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It was one of those moments where I googled myself, or rather googled some text from the article to see if there were other links to it.
The experience was a combination of flattery and outrage as well as a certain schadenfreude for the misfortune of the thief who had been caught - a perfect emotional combination
“That which can be asserted without evidence, can be dismissed without evidence.”
I am doing some interim testing on a personal project to check its accuracy. It has dozens of slowly converging polynomials, and lots of separate complex functions to be integrated into the final output. I am expecting errors, since most polynomials are approximations, getting closer and closer to the truth, without ever getting there.
My accuracy requirement is basically less than 1 part in 100,000, which doesn't sound like much, but to some of the polynomials, that looks more like 1 in 4 billion.
One of the critical components is producing figures well within my requirements - but the error range is very small, and is all positive. One quick trig function, and I could improve the accuracy by an order of magnitude. The trig function, of course, would be completely made up, have no basis in reality, totally outside any possible justification.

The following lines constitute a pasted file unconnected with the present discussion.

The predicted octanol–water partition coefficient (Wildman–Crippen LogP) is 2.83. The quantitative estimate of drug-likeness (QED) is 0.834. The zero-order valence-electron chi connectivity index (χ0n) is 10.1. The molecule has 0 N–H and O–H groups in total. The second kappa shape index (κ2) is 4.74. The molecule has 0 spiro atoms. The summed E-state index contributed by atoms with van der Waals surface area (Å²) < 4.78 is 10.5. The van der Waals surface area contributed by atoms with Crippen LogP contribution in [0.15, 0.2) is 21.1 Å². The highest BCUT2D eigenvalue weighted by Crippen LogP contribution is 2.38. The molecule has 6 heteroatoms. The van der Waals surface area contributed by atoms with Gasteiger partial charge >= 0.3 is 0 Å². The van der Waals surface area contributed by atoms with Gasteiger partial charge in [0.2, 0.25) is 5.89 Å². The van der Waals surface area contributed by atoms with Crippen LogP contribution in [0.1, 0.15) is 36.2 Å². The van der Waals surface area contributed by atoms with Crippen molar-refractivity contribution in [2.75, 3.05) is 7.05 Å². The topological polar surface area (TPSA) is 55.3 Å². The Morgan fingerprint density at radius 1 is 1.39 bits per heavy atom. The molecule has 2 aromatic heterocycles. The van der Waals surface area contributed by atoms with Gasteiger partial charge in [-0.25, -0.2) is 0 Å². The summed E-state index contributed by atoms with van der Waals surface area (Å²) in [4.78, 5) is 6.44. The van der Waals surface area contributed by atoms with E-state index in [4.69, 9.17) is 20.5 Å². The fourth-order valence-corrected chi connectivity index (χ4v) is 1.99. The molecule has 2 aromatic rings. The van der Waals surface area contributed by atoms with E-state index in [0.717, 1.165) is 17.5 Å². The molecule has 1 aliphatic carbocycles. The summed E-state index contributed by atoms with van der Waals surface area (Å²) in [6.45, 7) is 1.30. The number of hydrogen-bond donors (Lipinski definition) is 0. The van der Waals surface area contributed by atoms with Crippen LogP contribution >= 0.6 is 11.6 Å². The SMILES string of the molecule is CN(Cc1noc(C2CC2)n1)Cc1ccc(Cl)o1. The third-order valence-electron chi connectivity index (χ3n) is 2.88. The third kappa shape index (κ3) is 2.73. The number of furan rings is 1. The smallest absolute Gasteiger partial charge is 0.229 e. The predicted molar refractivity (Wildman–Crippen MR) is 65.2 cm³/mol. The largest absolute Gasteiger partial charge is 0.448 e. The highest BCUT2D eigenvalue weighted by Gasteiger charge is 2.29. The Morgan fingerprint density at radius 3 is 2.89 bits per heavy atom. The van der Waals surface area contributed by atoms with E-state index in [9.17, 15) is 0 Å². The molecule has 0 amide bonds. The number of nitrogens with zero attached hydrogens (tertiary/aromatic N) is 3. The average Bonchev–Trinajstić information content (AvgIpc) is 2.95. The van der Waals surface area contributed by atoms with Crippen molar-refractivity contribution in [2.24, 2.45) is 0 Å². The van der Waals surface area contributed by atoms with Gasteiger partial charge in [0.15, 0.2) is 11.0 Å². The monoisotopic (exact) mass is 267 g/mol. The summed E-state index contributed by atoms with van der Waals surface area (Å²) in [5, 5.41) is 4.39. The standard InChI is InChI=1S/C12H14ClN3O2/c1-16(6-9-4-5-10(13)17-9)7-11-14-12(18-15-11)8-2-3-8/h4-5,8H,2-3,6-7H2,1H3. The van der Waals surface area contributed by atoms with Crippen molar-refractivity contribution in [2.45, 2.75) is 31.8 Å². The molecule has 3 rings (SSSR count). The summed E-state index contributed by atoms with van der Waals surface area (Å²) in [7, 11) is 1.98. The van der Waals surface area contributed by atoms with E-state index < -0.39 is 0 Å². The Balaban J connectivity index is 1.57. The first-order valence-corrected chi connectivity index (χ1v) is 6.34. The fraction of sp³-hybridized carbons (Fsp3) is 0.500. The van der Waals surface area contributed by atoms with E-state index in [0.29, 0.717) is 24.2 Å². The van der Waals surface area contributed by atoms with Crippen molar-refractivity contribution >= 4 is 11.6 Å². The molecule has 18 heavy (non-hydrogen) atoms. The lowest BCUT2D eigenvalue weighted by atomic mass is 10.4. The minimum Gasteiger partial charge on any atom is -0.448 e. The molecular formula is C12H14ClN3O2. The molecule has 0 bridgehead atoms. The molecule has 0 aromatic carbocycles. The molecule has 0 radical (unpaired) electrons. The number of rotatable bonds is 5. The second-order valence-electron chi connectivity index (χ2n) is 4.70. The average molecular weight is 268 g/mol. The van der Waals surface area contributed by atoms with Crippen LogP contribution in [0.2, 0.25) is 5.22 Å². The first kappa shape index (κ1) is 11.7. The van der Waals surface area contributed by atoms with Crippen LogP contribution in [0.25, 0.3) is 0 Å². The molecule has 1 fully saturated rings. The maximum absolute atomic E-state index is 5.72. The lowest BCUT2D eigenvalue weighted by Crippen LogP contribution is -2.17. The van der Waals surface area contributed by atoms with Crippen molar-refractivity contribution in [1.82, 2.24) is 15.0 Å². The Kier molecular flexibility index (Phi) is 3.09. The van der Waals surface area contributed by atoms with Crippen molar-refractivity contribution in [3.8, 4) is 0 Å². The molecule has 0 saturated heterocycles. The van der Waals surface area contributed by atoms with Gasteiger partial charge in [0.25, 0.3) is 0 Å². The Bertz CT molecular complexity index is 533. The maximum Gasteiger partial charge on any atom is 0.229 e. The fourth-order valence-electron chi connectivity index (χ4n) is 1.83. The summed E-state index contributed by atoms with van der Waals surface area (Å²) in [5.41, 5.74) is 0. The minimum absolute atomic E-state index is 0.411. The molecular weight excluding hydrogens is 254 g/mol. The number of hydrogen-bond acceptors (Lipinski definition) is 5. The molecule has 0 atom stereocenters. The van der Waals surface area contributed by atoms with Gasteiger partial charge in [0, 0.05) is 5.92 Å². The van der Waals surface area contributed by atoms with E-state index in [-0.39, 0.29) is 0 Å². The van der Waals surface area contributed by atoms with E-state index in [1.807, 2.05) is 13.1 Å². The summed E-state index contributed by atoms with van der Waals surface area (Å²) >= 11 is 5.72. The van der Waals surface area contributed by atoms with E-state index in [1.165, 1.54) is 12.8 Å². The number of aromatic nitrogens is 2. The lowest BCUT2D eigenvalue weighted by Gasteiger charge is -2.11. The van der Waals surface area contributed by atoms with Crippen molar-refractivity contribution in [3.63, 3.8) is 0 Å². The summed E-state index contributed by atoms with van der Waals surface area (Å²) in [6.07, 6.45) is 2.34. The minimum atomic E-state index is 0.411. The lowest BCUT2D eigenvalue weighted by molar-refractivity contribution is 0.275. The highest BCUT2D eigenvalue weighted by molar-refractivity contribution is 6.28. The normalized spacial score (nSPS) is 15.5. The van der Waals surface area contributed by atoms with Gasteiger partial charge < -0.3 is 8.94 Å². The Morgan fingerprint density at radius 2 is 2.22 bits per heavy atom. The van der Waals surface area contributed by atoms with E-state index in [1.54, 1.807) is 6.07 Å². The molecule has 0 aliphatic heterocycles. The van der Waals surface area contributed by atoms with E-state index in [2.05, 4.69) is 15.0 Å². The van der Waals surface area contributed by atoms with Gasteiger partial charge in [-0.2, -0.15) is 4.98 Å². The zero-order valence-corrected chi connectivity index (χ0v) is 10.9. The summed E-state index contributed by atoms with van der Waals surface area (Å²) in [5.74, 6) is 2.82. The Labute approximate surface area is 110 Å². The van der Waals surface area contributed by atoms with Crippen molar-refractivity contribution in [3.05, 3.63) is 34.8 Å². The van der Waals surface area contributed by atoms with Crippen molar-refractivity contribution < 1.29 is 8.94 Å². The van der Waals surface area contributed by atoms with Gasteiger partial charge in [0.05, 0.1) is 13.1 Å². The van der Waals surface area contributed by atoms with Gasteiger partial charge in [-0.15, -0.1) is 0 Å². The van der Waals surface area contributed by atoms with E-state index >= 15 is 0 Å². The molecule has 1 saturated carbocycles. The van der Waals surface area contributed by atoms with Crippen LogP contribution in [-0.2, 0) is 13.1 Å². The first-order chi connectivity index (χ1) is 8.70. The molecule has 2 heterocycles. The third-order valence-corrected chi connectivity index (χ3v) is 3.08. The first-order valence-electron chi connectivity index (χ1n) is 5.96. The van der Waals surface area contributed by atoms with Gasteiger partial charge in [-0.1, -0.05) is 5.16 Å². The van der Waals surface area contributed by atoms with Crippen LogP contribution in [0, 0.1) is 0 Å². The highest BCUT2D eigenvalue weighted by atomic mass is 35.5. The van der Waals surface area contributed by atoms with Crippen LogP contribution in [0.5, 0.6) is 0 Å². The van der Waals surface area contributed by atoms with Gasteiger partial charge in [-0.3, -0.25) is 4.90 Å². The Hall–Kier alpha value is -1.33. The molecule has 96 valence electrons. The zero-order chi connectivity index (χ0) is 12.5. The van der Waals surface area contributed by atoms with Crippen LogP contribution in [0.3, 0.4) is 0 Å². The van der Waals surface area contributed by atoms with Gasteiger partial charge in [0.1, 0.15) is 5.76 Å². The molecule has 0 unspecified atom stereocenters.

It would just make it all work so prettily!
Should I? No - it would be completely out of order.
Yes, but it's just one very small function. Not a chance, you fraudster!
Hah! The traditional problem that I should be old enough and wise enough to be sceptical about!
Just because one of my reference works declared something to be a constant, that does not mean I should believe them. It may have been a constant when people were using an abacus to add with, but it ain't now. looks like I have to do some research and then write yet another polynomial.
the first and second sets of errors, moved to an understandable range and rounded:-
I took the so called 'constant' and adjusted it by bracketing down to new values, and have learned that although the 'constant' changes very slowly, it does change. I tweaked the digit in the eighth
I was in your shoes actually, although I had played around with it some when I was young.
At microsoft I did not work on compiler stuff. I wish I did, I was hoping for a spot on the compiler team - even testing - over at MSR (back when Herb Sutter was there) to the point where I punted a separate position at MSR to hold out for it (i didn't get it but i'm glad i tried)
I taught myself. I can teach you.
It's a pain in the backside until you "get it" - then it's still a pain but you can at least navigate.
I can break down LL(1) parsing for you pretty easily though.
When I was growin' up, I was the smartest kid I knew. Maybe that was just because I didn't know that many kids. All I know is now I feel the opposite.